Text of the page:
In light of our upcoming book, Outliers in Law, we asked one of our favorite attornies to give us the 411 on law school: what you need to know before you go and how to thrive once you are there. Having practiced law for 10 years now, we knew he would have a great perspective on school and his career, but we had no idea he would give 23 priceless tips (especially since he did not bill us for his time). We decided to split his advice into two different posts. Check out last weeks post “10 Things to Know Before Law School.”
1) You have three years to figure out what you want to do when you are in school. Take every possible class in different areas to figure that out in your 1L and 2L year. Once you graduate, and take a job, you will most likely be stuck in that area, unless you have a lot of connections (see above list, this is why connections are so important).
2) Live WITHIN your means, or better yet, live like you are still a law student after you graduate – Don’t feel like you deserve a nice car, or a nice house, or a nice anything. Spend your money on a few nice outfits, and everything else on paying down your law school debt. It’s amazing how much of a slave you are to debt when you are ten years out of school and still paying down the debt, with significant interest. It also prohibits you from taking the career path you like, versus the one you have to, to pay off that debt.
3) The first two or three years of your career, work as hard as you can – This is the time to become good at your trade. If you are lazy now, you will miss out on an opportunity to be a good lawyer. Also, this is the ONLY time in which it will be okay to really screw up a case. Thereafter, if you are a lazy attorney, and you screw up your case after practicing for ten years, you can’t just claim that you “didn’t know…” Forgiveness for being new is your best friend when you start your career as an attorney.
4) Do not chase money – Find what you really want to do, because at the end of the day, the more money you make as an attorney, there will be an inverse proportion to happiness (unless you are just in it for the prestige and bragging rights of being an attorney at a big firm, and that drives you, then go you). The money will come, so long as you enjoy what you are doing.
5) Work every connection you can get – Ask everyone you know if they have a friend at a law firm, or know of an opening. Take attorneys out to lunch who may be decision makers in their firm. I know lots of mediocre law students who kept talking to associates at big firms, and they are now working at a big firm.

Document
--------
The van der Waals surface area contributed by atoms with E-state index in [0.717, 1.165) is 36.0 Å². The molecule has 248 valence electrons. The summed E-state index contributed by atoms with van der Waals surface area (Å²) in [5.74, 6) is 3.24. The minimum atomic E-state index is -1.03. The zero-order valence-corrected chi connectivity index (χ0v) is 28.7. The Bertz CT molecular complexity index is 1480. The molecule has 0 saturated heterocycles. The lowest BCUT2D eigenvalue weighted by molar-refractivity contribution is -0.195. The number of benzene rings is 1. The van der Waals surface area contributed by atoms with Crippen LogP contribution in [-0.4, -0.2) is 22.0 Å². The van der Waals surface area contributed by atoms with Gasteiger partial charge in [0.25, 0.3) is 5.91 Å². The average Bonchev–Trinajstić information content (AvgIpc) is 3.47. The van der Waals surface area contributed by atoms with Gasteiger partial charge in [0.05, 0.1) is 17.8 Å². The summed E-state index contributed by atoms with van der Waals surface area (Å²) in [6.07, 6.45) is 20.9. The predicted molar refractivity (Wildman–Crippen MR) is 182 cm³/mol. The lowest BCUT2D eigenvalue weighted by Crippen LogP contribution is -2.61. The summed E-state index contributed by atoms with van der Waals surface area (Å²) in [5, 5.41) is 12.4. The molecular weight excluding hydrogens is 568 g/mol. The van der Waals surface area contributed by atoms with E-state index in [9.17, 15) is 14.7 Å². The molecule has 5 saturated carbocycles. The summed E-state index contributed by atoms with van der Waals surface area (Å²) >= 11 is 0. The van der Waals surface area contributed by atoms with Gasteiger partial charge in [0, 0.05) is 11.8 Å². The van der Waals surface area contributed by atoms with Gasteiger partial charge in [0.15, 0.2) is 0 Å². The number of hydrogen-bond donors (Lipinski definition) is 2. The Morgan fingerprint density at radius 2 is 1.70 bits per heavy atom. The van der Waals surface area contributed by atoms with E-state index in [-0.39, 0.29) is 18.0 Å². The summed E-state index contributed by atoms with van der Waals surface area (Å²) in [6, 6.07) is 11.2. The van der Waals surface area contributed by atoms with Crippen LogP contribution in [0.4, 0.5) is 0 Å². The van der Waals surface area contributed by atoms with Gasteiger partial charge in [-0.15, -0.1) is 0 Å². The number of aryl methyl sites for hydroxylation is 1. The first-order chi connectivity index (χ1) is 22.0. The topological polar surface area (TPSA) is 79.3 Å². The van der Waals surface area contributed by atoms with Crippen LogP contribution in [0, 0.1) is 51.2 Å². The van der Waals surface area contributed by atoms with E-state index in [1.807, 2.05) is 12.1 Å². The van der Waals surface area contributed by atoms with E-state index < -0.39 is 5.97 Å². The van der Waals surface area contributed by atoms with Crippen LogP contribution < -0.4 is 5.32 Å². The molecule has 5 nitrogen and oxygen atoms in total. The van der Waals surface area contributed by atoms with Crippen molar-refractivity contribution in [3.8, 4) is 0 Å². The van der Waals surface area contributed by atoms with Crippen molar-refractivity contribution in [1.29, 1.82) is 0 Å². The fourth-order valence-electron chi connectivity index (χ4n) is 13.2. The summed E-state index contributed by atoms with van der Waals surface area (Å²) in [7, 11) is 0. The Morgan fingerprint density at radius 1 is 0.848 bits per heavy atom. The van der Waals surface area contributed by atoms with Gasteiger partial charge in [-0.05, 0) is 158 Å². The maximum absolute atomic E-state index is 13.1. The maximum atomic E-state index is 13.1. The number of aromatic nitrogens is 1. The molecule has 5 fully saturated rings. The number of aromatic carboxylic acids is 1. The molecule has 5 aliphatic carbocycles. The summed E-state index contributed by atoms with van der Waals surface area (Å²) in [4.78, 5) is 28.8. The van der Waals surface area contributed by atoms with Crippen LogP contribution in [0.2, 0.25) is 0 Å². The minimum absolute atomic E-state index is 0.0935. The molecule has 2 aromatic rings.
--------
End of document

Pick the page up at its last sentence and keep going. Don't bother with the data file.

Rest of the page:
6) Don’t take contract work unless you have to – I know a lot of attorneys that take contract work, thinking they “might” get permanent work with that firm, and they wait five years and they are then let go. If you can, find a stable position, even though no position is ever stable, contract work is definitely less stable.
7) It’s okay to try for a job you have no experience in, later in your career – If you take a job that you have no idea about, work to learn it as quickly as possible. The longer you don’t do that, the more money you are going to cost the firm. And it’s okay to take that job and get fired, because it will make you a better attorney. But don’t lie on your resume or your application, that is NOT a good reason to get fired. It’s okay to sell your previous experience though, and find as many connections as you can between the old subject matter and the new, as they are more in common than you would think.
8) Find a good mentor at your new firm – And if it doesn’t seem like someone will take you under their wing when you are interviewing for the position, don’t take the job.
9) The market is bad for attorneys, unless you went to a top 10 school, and graduated in the top 10%. If you are that person, good for you. If not, get used to this truth. Make up for it with drive, connections, and passion.
10) If you are a litigator, and love talking in Court, the work that goes into it pretty much stinks. As a litigator, you will not be in Court often at all, you will be writing until your fingers fall off (you are really a writer, not an oral speaker), and 99% of your time will be doing pre-trial work until the cows come home. It is not as glorious as the movies make it. Once you are in Court, it is intimidating, and you better have studied every angle of the case during the pre-trial process. That is why typically Court cases take two years to get to Court, because you need that time to study that case, along with all the other 100 cases you have.
11) You will never be “rich” if you are an attorney… unless you hit the jackpot in a personal injury or complex commercial litigation case. Ok, I don’t mean to say that you will not make good money in your life, but this should not be the reason you pursue law.
12) Answers in law are NEVER black and white.
13) Take care of yourself, before anyone else.
And that’s all from our attorney friend! Aren’t you glad he was pretty blunt with you? Well, this is just the tip of the iceburg.